Taking the pulse of an ecosystem isn’t always easy. So many factors contribute to the health of our planet’s natural systems that it’s difficult to account for them quickly and efficiently. Fortunately, nearly every habitat on Earth is home to a group of organisms that are easy (not to mention fascinating) to observe, and also give scientists a good general picture of the overall health of an ecosystem: birds.

Using bird as indicator animals is hardly a new concept for humans. Coal miners famously used canaries as a warning of dangerous conditions, as scientists use them to warn us of problems in natural systems today. Birds are often sensitive to changes in the environment, and changes in bird communities are often the first symptom of fundamental changes in a given ecosystem. With this in mind, one of the first things The Phoenix Conservancy does with each new project area is conduct a survey of the bird species present. This gives us a starting point to measure the effects of our restoration work, and to monitor the progress of a regenerating ecosystem.

A great example of this principal in practice is our collaborative work with Washington State University on Smoot Hill, in the Hudson Biological Reserve. This reserve houses one of the very few remaining fragments of unaltered, native Palouse Prairie, directly adjacent to historically cultivated land that is now covered in non-native pasture grass. This provides a unique side-by-side comparison to inform Phoenix’s restoration work throughout the Palouse; as our restoration work progresses, new species found in native prairie begin to move in, and regular bird surveys help us track this regeneration.

We recently conducted our 2018 breeding bird survey for Smoot Hill, and I never cease to be amazed by the difference that native prairie makes on the number and diversity of the bird community. The riot of color, motion, and song that characterizes Palouse Prairie in June is simply astonishing, and the sight of the sun rising over Kamiak Butte as the Dawn Chorus of singing birds fills the air is too beautiful to fully describe. That said, one of the central values of The Phoenix Conservancy is that our efforts are guided by scientific data, so I’ll let the results of the survey speak for themselves:

Point Count 2 (formerly-plowed pasture grass)

Savannah Sparrow (1)

Western Meadowlark (1)

Point Count 3 (native Palouse Prairie)

Swainson’s Hawk (1)
Cooper’s Hawk (1)
Eastern Kingbird (3)
Western Kingbird (2)
Black-billed Magpie (5)
American Robin (5)
Nashville Warbler (1)
Lazuli Bunting (1)
American Goldfinch (3)
Western Tanager (2)
Song Sparrow (2)
Grasshopper Sparrow (1)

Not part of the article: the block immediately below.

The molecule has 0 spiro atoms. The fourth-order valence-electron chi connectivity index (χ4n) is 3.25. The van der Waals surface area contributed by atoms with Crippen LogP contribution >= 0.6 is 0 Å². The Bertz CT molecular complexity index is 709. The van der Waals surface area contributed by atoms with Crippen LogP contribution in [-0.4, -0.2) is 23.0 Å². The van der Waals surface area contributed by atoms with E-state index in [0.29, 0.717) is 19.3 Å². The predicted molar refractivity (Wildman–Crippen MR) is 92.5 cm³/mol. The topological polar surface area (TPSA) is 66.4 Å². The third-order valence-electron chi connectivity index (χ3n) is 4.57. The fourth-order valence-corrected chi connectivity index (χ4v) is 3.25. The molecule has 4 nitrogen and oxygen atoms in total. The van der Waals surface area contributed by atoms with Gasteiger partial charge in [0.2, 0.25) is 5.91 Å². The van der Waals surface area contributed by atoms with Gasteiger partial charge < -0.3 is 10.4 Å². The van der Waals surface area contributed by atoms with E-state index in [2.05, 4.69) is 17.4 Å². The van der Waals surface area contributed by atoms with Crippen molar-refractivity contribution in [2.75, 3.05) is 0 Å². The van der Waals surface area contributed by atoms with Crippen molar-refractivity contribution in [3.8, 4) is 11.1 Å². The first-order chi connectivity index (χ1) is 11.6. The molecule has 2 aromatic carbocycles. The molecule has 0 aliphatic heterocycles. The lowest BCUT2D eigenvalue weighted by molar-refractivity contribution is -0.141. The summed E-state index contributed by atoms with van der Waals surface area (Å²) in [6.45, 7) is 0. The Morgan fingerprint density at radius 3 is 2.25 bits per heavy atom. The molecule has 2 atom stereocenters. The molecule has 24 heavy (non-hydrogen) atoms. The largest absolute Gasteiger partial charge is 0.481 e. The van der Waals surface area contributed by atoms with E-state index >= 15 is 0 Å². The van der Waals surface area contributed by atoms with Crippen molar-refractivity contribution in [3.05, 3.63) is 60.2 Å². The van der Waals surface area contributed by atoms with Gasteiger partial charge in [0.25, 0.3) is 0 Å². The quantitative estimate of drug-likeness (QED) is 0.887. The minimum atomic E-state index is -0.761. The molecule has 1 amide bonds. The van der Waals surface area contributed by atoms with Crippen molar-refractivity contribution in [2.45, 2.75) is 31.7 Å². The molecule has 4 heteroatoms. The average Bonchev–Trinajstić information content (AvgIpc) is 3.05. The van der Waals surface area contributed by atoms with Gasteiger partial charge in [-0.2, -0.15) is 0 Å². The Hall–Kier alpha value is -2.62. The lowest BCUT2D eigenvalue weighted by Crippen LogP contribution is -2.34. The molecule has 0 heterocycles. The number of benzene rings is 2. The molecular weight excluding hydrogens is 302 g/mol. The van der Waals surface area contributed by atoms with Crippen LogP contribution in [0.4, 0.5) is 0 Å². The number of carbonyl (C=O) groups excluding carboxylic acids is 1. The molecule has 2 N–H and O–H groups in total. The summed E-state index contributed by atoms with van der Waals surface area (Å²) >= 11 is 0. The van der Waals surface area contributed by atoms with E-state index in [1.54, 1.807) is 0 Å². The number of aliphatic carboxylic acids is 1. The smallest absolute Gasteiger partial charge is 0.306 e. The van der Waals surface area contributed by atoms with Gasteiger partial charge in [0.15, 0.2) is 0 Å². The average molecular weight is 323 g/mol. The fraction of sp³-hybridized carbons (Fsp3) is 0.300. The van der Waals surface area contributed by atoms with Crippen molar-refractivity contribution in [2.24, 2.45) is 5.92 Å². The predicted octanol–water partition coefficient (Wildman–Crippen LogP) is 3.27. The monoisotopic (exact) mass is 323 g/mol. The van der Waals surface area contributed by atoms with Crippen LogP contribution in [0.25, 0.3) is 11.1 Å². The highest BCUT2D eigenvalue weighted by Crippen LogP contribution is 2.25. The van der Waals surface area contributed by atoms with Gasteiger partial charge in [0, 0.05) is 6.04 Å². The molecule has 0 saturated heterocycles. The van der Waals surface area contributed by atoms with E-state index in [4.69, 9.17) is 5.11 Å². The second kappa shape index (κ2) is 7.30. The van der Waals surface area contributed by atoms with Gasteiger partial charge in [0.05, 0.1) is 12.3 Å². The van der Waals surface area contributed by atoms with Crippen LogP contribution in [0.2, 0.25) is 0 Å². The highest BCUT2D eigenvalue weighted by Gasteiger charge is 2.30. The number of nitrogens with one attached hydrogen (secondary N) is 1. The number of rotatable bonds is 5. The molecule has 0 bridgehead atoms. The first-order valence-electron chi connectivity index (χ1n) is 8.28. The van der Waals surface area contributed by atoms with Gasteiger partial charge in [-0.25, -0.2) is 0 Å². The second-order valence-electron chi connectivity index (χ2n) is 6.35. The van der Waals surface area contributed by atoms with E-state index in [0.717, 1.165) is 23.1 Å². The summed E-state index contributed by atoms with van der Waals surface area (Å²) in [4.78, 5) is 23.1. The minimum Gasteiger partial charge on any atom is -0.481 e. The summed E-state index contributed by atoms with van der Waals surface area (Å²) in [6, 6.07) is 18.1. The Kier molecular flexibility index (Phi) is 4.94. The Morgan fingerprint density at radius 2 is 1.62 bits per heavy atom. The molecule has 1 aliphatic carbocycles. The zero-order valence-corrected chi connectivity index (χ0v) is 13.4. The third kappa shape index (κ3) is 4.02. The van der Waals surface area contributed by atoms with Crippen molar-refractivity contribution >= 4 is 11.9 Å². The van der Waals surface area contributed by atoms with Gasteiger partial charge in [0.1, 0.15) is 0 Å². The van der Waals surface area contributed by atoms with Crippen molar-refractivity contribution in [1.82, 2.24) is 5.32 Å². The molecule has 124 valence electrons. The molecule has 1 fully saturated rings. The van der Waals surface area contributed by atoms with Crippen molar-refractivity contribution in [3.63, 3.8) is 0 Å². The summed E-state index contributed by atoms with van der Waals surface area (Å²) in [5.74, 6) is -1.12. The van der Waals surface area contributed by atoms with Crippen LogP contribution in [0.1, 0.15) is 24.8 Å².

Vesper Sparrow (1)
Savannah Sparrow (2)
Spotted Towhee (6)
Western Meadowlark (4)

Bullock’s Oriole (4)

For each point count, surveyors stayed in one location for 5 minutes and recorded every unique individual that we saw or heard singing. The results speak for themselves, and provide a clear ruler for measuring our efforts: if restoration is successfully progressing at a given site, the bird community will look more like Point Count 3, and less like Point Count 2. As a result, areas dominated by weeds, particularly the extremely toxic Poison Hemlock, are often devoid of birdsong.

This lack of birds in a habitat is an excellent indication of poor ecosystem health, and is obvious even to relatively new birdwatchers. We were thrilled to have help with our bird surveys of Conservation Park this year, thanks to the first and second grade students of Palouse Prairie Charter School. The class immediately noticed the silence of weed-dominated sections of the park, in contrast with the park sections containing native plants.

In seeking to restore ecosystems to a state that is healthy for biodiversity and humans alike, birds play a vital role as both ruler and alarm bell. Aside from their scientific importance, their ubiquity and beauty makes them accessible to every human on Earth, inspiring many generations of naturalists, as well as millions of recreational birdwatchers around the world. They are charismatic, conspicuous, and just plain fun to observe.

So fun, in fact, that their absence is just as conspicuous as their presence. Even to a first grader making their first connections with the natural world, observing a weedy field without birds seems strange, disorienting. The question that arose from these young birders echoes one of the most fundamental signs of an ecosystem in distress, the warning that inspired Rachel Carson’s Silent Spring in 1962, and one of the most important metrics that The Phoenix Conservancy uses as we work to restore endangered ecosystems.

“Where are the birds?”

Interested in birds? Know a beginning birder, or want to start birding yourself? Check back in a few weeks  for tips on how to get started in birding, avoid common mistakes as a beginning birder, and learn to identify and connect with the birds that share your world.